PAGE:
If your employees are not being given what they need, they’ll be uninspired at best, and at worst they’ll leave for a new company promising them more. You may have hired them to get a certain aspect of the job done, but companies that thrive beyond expectation are those who see the potential for future growth in their employees.
Cultivate an atmosphere that pushes employees to grow and welcomes their desires to do so. In many ways, your organization’s ability to succeed as a whole rests on hiring the types people who are ready and able to evolve.
Indeed, as the Collat School of Business has pointed out, adaptability is one of the top non-technical skills tech professionals can have given the fact that industry is changing rapidly, all the time. Creative employees are the perfect employees to keep pace with changes, and allow organizations to remain relevant.
That being said, it’s also crucial that management balances high expectations with employee care. As Rae Ann Fera wrote for Fast Company, management needs to “Encourage switching off to switch on,” because, “burning creative talent out is a legitimate concern.”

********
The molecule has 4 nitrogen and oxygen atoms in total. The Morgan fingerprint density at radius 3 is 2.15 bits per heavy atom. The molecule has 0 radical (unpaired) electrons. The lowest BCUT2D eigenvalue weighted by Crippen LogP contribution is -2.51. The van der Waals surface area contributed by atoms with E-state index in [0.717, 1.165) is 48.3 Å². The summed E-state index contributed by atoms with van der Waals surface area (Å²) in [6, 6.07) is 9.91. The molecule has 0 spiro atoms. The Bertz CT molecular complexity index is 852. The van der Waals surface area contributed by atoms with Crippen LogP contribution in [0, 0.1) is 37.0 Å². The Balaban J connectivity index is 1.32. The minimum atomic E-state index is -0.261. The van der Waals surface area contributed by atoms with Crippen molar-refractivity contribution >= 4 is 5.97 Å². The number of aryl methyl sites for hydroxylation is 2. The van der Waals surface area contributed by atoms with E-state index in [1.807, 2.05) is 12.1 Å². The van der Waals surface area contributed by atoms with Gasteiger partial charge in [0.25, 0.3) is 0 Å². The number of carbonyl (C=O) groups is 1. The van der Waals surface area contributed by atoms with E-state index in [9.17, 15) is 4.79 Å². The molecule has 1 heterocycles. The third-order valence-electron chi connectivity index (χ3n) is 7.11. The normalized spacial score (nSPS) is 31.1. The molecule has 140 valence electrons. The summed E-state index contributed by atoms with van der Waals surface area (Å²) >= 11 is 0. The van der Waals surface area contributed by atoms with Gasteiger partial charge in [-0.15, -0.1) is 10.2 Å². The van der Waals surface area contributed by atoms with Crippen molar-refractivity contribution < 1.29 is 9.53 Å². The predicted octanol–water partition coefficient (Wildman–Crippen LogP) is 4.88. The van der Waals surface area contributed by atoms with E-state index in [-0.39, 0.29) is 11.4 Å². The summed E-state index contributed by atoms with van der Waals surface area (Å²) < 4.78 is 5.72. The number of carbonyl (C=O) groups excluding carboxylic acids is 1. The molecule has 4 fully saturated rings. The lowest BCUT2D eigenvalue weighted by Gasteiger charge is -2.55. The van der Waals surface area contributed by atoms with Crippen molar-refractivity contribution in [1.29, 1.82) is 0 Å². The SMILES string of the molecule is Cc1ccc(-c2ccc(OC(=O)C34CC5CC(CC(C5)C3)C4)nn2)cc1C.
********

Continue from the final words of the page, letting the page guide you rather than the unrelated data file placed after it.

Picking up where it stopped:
Management should strategically prepare employees for seasons when the company will likely be busy, and should promote rest and wellness throughout all seasons.
Personalize their feedback and praise: If you’re filling the ranks of your departments with unique individuals, you should also be recognizing them for their unique strengths. Make a point of not just seeing their strengths and utilizing them, but also of praising and recognizing them for their strengths.
Additionally, tailor feedback to meet the needs of individuals. It will demonstrate that they are valued for who they are, and that their personal goals are valued alongside the goals of the company.
Encourage them to get away from the office: Fast-paced industries have a reputation for going, going, going. But, it’s a research-backed truth that vacation time is good for employee productivity. But for ultra creative individuals, sitting on the couch likely won’t cut it. Instead, encourage them to continue thinking and growing in a different setting.
One of the reasons why science says vacations make better employees is that doing things like experiencing a new culture actually bolsters creativity and engagement.